Over the last decade or so, there has been a noticeable trend of cannabis industry “migrants” translocating in droves from Amsterdam, the traditional heartland of cannabis in Europe, to Barcelona, a city that is beginning to show potential to supplant Amsterdam in coming years. PRØHBTD has come to Barcelona to find out exactly why this is.

Amsterdam Is Becoming Less Friendly, Spain Is Opening Up

We’ve come to talk to Rick, a venerable grower from the old school, who emigrated from the USA decades ago and has been an active and well-known member of the underground grow community in Europe for many years. For the first 15 years, he lived and worked in Amsterdam, supplying several top-tier coffee shops with his quality organic products. Despite his long and successful career, Rick left Amsterdam two years ago for Barcelona and has not looked back. Now, he is slowly gaining his foothold here in Catalunya’s principal city, but he says that it’s hard to get established and to make a good living at first, far harder than it was in ʼDam during its heyday.

“But the industry is getting more cutthroat over in ʼDam, and everyone is out for a bigger piece of a smaller pie,” he muses sadly as we share a joint of Blue Dream in one of Barcelona’s less touristy cannabis clubs.

“It just became harder to do my thing without worrying that someone would either rob me or inform on me, and the penalties for getting caught growing are becoming more and more severe as time goes on,” Rick continues. “So ultimately I just decided enough was enough, and it was time to take my place in the sun.”

Spain Is Sunny, Friendly and Healthy

Of course, Spain has certain other advantages over the Netherlands. It has an excellent climate, low cost of living, and generally good services and amenities depending on where you are. As well as this, The Lancet medical journal recently voted Spain the healthiest country in Europe.

Although attitudes to cannabis are not overwhelmingly positive in Spain, they are—somewhat surprisingly—often more relaxed than in the Netherlands. Again, this depends on where you go, but as Rick points out, he’s experienced far less disdain and hostility for what he does here in Spain, compared to the contempt that weed-industry professionals tend to be treated with in polite Dutch society.

With all those “pull” factors, and with several obvious “push” factors from the Dutch side, one can fully understand why growers are looking to relocate.

It’s Not Just Growers Moving to Spain

Several major Amsterdam companies have relocated partially or entirely to Barcelona in recent years, or have at least extended their presence into Barcelona in recognition of the opportunities the city has to offer. The world-famous Greenhouse franchise is one; another is the Hash Marihuana & Hemp Museum, a sister company of Sensi Seeds, the venerable and highly-respected Amsterdam seed bank. (Sensi themselves haven’t taken the plunge yet, and we’ll find out why that is in just a moment.”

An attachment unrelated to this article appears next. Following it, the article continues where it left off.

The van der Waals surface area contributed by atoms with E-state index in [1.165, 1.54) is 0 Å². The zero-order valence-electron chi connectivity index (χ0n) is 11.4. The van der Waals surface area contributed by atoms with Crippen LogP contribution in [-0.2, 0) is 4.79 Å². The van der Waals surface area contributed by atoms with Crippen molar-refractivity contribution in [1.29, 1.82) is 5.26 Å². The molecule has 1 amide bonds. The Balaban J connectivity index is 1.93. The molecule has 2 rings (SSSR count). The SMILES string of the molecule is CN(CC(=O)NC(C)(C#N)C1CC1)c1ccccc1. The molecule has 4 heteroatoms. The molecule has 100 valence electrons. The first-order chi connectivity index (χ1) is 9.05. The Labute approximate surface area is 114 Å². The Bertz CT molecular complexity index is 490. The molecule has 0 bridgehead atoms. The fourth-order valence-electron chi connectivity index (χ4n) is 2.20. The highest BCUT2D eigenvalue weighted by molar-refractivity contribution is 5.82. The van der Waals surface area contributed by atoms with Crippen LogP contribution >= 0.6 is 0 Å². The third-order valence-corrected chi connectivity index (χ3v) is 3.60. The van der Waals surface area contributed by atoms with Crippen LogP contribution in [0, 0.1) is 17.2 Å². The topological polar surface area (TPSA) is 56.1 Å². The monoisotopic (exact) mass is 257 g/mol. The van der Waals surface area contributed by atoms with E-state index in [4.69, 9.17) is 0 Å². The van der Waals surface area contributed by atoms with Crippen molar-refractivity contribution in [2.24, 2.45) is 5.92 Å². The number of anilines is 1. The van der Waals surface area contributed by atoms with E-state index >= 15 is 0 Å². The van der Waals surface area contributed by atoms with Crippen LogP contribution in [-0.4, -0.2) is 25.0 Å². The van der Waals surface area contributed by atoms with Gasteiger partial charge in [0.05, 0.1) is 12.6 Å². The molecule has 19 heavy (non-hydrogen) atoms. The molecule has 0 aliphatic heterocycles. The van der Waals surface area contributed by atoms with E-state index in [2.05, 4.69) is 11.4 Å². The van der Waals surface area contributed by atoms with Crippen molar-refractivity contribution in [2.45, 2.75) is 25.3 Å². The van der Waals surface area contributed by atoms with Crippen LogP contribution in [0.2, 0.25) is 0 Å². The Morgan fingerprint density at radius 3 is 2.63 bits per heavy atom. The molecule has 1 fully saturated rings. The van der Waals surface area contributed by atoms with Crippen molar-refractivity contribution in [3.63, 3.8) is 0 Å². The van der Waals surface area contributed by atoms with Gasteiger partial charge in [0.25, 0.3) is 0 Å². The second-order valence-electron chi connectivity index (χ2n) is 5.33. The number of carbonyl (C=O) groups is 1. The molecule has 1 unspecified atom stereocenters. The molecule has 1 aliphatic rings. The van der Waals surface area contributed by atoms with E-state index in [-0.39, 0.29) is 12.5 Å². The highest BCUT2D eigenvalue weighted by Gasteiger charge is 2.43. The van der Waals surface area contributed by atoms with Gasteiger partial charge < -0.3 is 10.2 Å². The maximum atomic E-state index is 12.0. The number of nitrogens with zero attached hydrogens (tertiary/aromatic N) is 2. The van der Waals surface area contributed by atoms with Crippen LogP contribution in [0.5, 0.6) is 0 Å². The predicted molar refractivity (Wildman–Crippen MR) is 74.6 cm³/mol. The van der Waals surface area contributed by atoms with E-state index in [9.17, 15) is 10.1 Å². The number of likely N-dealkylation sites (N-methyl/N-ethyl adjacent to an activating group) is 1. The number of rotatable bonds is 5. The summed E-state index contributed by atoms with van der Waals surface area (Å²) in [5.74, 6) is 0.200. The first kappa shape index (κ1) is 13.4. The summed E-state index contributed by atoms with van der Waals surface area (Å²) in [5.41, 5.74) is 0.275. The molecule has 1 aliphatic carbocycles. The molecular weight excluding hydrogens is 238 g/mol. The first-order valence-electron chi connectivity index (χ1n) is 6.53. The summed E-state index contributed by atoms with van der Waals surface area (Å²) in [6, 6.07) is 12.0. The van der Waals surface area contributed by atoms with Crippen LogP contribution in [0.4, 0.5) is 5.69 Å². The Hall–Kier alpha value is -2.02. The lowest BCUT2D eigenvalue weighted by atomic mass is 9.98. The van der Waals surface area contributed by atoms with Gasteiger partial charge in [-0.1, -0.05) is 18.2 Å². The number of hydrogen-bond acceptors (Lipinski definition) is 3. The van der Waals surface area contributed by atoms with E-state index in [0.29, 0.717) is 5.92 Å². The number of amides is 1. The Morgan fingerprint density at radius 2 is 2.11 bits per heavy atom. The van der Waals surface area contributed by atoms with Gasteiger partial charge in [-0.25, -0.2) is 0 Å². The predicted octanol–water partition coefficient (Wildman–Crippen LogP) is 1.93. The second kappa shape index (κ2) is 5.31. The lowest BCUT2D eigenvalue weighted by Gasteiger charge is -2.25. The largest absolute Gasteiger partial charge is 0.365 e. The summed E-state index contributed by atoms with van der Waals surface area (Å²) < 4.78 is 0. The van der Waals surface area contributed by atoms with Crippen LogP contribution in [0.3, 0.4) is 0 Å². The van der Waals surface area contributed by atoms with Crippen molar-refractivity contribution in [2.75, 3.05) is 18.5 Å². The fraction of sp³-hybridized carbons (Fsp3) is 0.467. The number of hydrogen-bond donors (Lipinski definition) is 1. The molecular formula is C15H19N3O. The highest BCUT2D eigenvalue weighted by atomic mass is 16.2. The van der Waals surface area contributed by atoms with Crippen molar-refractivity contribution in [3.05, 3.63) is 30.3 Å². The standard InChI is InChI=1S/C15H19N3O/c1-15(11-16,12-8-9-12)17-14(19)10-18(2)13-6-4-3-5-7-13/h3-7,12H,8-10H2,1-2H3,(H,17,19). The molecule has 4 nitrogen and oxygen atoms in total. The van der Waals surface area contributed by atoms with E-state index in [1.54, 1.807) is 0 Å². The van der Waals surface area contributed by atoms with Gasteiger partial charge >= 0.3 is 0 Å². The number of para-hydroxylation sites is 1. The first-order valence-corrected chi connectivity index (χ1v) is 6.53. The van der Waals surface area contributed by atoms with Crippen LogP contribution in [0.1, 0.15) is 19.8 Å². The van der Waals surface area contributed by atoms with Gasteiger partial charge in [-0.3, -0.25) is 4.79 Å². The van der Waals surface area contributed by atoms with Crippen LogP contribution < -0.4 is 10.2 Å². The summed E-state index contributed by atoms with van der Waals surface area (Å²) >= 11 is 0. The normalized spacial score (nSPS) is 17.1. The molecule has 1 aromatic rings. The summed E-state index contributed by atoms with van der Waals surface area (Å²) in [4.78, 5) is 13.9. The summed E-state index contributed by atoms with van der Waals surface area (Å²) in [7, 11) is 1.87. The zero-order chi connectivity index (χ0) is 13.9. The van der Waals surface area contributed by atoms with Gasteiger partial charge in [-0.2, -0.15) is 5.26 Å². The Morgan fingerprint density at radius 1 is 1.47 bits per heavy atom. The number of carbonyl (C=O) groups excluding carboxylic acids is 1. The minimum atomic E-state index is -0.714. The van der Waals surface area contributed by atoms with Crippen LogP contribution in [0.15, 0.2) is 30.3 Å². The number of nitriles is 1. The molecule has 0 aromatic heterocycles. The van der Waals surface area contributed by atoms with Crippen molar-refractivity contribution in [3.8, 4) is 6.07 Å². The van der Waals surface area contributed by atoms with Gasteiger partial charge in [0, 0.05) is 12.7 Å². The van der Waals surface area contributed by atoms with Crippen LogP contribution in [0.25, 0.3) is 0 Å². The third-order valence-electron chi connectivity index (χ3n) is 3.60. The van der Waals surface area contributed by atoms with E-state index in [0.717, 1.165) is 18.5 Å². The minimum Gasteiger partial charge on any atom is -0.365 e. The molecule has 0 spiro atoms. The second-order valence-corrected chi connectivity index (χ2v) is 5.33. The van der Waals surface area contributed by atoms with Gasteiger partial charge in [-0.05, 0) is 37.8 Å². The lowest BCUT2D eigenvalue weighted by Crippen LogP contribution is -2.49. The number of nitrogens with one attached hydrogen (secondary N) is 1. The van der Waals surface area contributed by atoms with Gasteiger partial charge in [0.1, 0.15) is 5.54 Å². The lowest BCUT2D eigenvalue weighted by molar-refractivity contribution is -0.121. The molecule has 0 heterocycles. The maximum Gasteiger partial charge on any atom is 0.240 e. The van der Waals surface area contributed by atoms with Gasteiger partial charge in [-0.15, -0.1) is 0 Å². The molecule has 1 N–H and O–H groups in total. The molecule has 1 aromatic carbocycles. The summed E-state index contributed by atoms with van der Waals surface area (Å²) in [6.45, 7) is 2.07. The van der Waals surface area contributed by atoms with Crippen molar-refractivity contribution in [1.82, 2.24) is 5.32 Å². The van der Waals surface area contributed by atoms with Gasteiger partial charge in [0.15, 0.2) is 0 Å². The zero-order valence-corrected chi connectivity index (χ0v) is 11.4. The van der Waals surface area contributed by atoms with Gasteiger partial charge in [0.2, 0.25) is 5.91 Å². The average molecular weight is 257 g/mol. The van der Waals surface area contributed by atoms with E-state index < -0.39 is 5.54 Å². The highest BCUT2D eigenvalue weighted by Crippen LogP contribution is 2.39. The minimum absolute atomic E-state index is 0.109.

And the center of annual cannabis celebrations can now be said to have decisively shifted towards Barcelona, too, in recent years. In 2015, the High Times Cannabis Cup did not take place in Amsterdam for the first time since its inception, which suggests the heyday of the venerable weed capital might also be over in this respect as well. While High Times has not established a Barcelona Cup, every year in mid-March there is a whole series of cannabis events centered around the world-famous Spannabis, the biggest event in Spain and possibly now in Europe.

Amsterdam Is Still Not Quite Ready to Relinquish Its Crown

Although Spain is presenting a high tempting set of “pull” factors for the Amsterdam-based cannabis community, the Netherlands is undergoing certain changes of its own that may stem the outward flow of weed workers to Spain. We spoke briefly to David, a manager at Sensi Seeds, to ask what the company feels the next few years have in store.

David says that it’s true that the Dutch government has “taken a turn for the worse for the cannabis industry.” However, he also points out, “The legal situation with regards to cannabis in Spain is far from stable” and that the ongoing legal case against the Basque Cannabis Social Club, Pannagh (in which four of its members have been imprisoned and fined for sale of cannabis) “could very well lead to a temporary suspension of the process towards cannabis regulation in Spain.”

For now, David says, Sensi will “remain in the Netherlands and actively contribute towards getting a regulated system established in the country.” He feels that the ongoing debate over cannabis is actually leading the Netherlands in a direction favorable for regulation and legalization—various Dutch municipalities are now considering regulated cannabis production facilities, and several high-profile cultivation cases have been settled with no prosecutions involved.

So it seems that the battle for supremacy between these two cities of cannabis is far from over. For now, the short-term pull factors are definitely proving more than enough temptation for growers like Rick to take that final step, but for larger established companies like Sensi Seeds with a long-term view, the decision-making process involves a few extra variables. With time, the truth will become apparent. But in any case, let’s hope the future is a Europe full of cannabis-friendly cities—in fact, why stop at Europe when it should be the whole world.   

Seshata is a full-time cannabis journalist and researcher currently based in Italy. Find Seshata over at Facebook, Twitter, Instagram, Google+ or her own personal site seshatasensi.com. Photo credits: Flickr and Flickr.

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